Thursday, March 14, 2013
Raab Associates has been gradually relocating from New York to Pennsylvania over the past two weeks. I won’t subject you to a post like “what B2B marketers can learn from moving companies”, which is one of my least favorite ploys for repackaging old advice in a “fun” format. In fact, I only mention it to explain why I haven’t been writing with my usual frequency and why this post is relatively brief.
Still, I did want to let you know that I’ll be giving a Webinar next Tuesday, March 19 at 2 p.m. Eastern on “Making the Most of Social and Behavioral Data for B2B Marketing”. It’s sponsored by Mintigo, a hard-to-classify vendor with technology to scan the Web for prospects and predict their interests. You can register here.
The chaos of moving has slowed down my slide preparations, which are made even harder by the fact that our 100-year-old house has such uneven floors that my chair keeps rolling away frrrrom mmmy desssssk. But I did finish my research before they packed up our computers, so the content itself will be solid. Without giving away all the goodies, some of the more interesting things we’ll cover include:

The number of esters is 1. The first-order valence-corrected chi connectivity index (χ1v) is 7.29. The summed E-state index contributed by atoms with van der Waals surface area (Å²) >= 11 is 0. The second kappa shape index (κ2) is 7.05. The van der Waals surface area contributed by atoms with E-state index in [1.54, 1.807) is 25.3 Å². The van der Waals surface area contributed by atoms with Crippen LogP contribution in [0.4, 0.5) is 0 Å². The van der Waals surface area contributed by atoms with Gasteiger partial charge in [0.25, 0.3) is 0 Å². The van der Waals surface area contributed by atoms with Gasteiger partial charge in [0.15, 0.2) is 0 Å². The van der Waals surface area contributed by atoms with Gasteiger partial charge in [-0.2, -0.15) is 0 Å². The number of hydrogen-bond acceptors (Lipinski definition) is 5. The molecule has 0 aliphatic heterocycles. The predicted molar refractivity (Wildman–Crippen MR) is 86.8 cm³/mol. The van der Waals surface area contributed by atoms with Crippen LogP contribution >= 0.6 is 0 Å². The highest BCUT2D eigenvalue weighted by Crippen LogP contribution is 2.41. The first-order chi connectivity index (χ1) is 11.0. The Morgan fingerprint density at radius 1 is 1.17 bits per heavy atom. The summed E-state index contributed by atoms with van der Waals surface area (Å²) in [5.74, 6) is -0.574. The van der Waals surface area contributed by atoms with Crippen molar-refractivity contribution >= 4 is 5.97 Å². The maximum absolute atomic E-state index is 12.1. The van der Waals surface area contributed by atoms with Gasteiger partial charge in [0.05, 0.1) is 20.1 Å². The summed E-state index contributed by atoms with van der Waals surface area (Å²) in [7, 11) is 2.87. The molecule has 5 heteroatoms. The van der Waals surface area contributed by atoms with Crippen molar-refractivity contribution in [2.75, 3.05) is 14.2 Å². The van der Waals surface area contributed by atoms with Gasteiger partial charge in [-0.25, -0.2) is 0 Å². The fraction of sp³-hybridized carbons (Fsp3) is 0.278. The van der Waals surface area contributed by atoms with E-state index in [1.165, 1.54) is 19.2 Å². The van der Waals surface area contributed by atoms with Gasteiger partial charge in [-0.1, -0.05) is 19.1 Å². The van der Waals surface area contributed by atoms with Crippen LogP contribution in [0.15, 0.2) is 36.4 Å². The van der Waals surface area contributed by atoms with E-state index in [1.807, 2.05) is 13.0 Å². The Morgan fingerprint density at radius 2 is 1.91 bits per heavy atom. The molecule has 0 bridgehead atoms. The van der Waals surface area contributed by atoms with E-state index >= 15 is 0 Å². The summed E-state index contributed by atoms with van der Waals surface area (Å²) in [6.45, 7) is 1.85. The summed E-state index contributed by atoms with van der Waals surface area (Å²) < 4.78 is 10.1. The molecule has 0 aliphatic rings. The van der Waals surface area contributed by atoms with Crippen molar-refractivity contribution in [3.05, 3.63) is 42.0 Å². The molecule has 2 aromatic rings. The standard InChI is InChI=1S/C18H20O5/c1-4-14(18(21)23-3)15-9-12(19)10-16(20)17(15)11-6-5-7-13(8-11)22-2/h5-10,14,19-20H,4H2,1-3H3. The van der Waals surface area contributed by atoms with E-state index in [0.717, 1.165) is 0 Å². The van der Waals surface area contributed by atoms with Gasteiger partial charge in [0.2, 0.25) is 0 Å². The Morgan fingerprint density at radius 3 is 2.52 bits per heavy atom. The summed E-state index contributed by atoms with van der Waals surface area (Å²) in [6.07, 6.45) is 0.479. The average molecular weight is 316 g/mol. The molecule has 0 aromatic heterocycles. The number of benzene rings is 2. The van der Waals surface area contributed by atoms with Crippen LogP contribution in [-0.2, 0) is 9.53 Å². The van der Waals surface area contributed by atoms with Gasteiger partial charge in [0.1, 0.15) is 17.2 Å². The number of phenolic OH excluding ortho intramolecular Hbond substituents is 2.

- where social and behavioral data are used in the marketing process. This actually matters quite a bit: there are some things that social and behavioral sources can provide, and others they can’t. You have to be sure you’re using them correctly and supplementing with other sources where appropriate.
- what to do once you capture the data. Traditional marketing data was pretty easy to manage because there wasn’t that much of it. With social and behavioral, you’re surfing a flood. We’ll talk about how to keep your head above water.
- how to deal with the ephemeral nature of much social and behavioral data: without belaboring the flood analogy, conditions change rapidly and marketers must react quickly. We'll discuss what this means and how to do it.
- which data elements are available from different sources. It isn’t news that each social network works differently, but it’s still eye-opening to see just how distinct they are. We'll talk about which network is best for different purposes.
- what all this looks like from a sales person’s viewpoint. Most marketers will try to swim in this data despite the rough surf. Sales people are more likely to leave the water and have a hot dog. We’ll talk about ways to keep them immersed.
I’m more curious than anyone to see my final slides, but have no doubt that the session will be useful and interesting. It’s an important topic: join me if you can.